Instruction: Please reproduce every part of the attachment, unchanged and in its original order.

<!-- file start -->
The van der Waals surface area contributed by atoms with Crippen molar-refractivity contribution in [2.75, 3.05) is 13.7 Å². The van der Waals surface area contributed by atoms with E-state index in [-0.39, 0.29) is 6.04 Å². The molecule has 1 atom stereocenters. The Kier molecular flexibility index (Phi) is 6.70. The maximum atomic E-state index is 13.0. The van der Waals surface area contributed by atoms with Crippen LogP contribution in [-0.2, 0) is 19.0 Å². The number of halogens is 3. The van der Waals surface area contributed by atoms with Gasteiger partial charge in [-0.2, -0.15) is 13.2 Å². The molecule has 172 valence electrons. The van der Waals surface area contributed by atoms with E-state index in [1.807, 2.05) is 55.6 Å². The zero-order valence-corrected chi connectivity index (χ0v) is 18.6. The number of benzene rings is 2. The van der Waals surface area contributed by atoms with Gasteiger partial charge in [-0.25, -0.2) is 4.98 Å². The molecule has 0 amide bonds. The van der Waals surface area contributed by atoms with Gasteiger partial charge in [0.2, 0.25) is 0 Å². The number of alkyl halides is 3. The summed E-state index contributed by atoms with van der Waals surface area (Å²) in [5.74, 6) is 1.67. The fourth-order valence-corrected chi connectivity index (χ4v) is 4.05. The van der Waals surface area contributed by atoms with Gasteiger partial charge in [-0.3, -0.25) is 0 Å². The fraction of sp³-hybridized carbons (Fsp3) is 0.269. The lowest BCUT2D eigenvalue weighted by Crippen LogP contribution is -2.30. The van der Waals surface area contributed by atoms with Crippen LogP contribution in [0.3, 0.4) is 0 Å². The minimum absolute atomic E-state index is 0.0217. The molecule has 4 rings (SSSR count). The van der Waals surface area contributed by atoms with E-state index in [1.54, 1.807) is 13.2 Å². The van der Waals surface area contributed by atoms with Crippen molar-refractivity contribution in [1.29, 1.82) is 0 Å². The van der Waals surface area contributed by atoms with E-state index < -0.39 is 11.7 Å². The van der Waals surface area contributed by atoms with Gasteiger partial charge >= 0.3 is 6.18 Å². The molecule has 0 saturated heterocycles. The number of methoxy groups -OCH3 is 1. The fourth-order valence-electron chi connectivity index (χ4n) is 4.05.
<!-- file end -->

The van der Waals surface area contributed by atoms with Crippen molar-refractivity contribution in [2.75, 3.05) is 13.7 Å². The van der Waals surface area contributed by atoms with E-state index in [-0.39, 0.29) is 6.04 Å². The molecule has 1 atom stereocenters. The Kier molecular flexibility index (Phi) is 6.70. The maximum atomic E-state index is 13.0. The van der Waals surface area contributed by atoms with Crippen LogP contribution in [-0.2, 0) is 19.0 Å². The number of halogens is 3. The van der Waals surface area contributed by atoms with Gasteiger partial charge in [-0.2, -0.15) is 13.2 Å². The molecule has 172 valence electrons. The van der Waals surface area contributed by atoms with E-state index in [1.807, 2.05) is 55.6 Å². The zero-order valence-corrected chi connectivity index (χ0v) is 18.6. The number of benzene rings is 2. The van der Waals surface area contributed by atoms with Gasteiger partial charge in [-0.25, -0.2) is 4.98 Å². The molecule has 0 amide bonds. The van der Waals surface area contributed by atoms with Gasteiger partial charge in [0.2, 0.25) is 0 Å². The number of alkyl halides is 3. The summed E-state index contributed by atoms with van der Waals surface area (Å²) in [5.74, 6) is 1.67. The fourth-order valence-corrected chi connectivity index (χ4v) is 4.05. The van der Waals surface area contributed by atoms with Gasteiger partial charge in [-0.3, -0.25) is 0 Å². The fraction of sp³-hybridized carbons (Fsp3) is 0.269. The lowest BCUT2D eigenvalue weighted by Crippen LogP contribution is -2.30. The van der Waals surface area contributed by atoms with Crippen LogP contribution in [0.3, 0.4) is 0 Å². The minimum absolute atomic E-state index is 0.0217. The molecule has 4 rings (SSSR count). The van der Waals surface area contributed by atoms with E-state index in [1.54, 1.807) is 13.2 Å². The van der Waals surface area contributed by atoms with Crippen molar-refractivity contribution in [1.29, 1.82) is 0 Å². The van der Waals surface area contributed by atoms with E-state index < -0.39 is 11.7 Å². The van der Waals surface area contributed by atoms with Gasteiger partial charge >= 0.3 is 6.18 Å². The molecule has 0 saturated heterocycles. The number of methoxy groups -OCH3 is 1. The fourth-order valence-electron chi connectivity index (χ4n) is 4.05.